They Say It Only Takes One: My Year of Trying to Get an Agent, and Get Pregnant
lithub.com – Wednesday June 22, 2022
For as long as I’ve been a writer, the comparison that I’ve heard the most frequently used by artists of my ilk is that writing a book is like having a baby. As someone who has never had a baby, I imagine the truth of this likeness is that both take time and that both, once completed, are sent out into the world with little control over what happens next.
But what the comparison between writing a book and having a baby gets wrong is the assumption that the person writing the book or birthing that baby is in a position to both publish a book and procreate. Maybe this is why I’ve spent the last few months feeling unconvinced by the truth of this likeness. Is writing a book like having a baby? Sure, if you can get an agent and can get pregnant.
I, unfortunately, haven’t been able to do either.
New Publishing Imprint Listing: Schiffer Military
firstwriter.com – Wednesday June 22, 2022
Dedicated to publishing definitive books on military and aviation history by the world’s leading historians.
My journey to getting a book deal
dailykos.com – Tuesday June 21, 2022
So much about making a career as a writer is opaque and exclusionary. There’s also a lot that, frankly, simply depends on your specific situation. It’s hard to give advice that will work for everyone, much less most people. All of that said, I shared a bit about my experience finding a literary agent for my novel (you can check that out here if you’d like) and now that I’ve sold my first book, I figured I would return and share a bit more for anyone who might be considering a similar path.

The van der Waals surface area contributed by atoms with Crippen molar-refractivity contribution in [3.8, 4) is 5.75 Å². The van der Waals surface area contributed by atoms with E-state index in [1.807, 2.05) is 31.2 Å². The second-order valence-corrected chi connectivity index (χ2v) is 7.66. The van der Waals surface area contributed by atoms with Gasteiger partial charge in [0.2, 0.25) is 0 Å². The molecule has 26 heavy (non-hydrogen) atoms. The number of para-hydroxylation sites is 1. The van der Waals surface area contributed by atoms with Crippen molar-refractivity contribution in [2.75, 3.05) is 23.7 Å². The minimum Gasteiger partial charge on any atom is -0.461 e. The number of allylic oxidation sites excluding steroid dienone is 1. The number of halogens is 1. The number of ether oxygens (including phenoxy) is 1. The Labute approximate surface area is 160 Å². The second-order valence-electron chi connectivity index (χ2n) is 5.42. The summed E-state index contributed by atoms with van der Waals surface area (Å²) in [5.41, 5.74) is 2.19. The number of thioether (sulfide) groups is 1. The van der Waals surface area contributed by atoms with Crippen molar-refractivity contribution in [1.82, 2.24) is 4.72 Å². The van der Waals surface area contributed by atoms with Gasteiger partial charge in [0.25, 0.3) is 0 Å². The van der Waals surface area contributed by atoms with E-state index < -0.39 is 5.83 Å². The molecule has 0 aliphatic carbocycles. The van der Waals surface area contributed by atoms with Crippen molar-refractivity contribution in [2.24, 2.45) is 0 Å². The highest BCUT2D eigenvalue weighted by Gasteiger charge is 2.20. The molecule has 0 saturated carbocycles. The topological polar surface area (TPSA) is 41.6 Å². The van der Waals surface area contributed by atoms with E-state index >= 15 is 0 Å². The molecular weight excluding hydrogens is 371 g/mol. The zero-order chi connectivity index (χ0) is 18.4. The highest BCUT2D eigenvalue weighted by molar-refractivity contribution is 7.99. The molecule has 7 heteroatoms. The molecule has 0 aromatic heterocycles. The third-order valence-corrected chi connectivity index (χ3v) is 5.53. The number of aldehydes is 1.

The biggest caveat here is that this is all what my experience was like. So many other writers have had wildly different journeys. No one’s path is better than anyone else’s and it is (truly) never a reflection of your worth or merit as a writer. It can be oddly tempting to think about folks who get major house auctions within a few days of going on submission, but really, don’t torture yourself.
Good God, I can’t publish this…
thecritic.co.uk – Monday June 20, 2022
The literary rejection is almost a genre in itself. It has shaken the confidence of every writer in history. The best examples are to be found wherever there is a publisher armed with a power complex, a sense of literary inferiority and a ready wit. In recent years, the soft thud of the manuscript on the hall floor has been gradually replaced by the pernicious ping of the inbox. It does seem that the email is a paler version of the quintessential letter of the past.
Back in the 60s, Sylvia Plath boldly claimed, “I love my rejection slips. They show me I try”. This was in spite of being told by a publisher that she didn’t have “enough genuine talent for us to take notice”.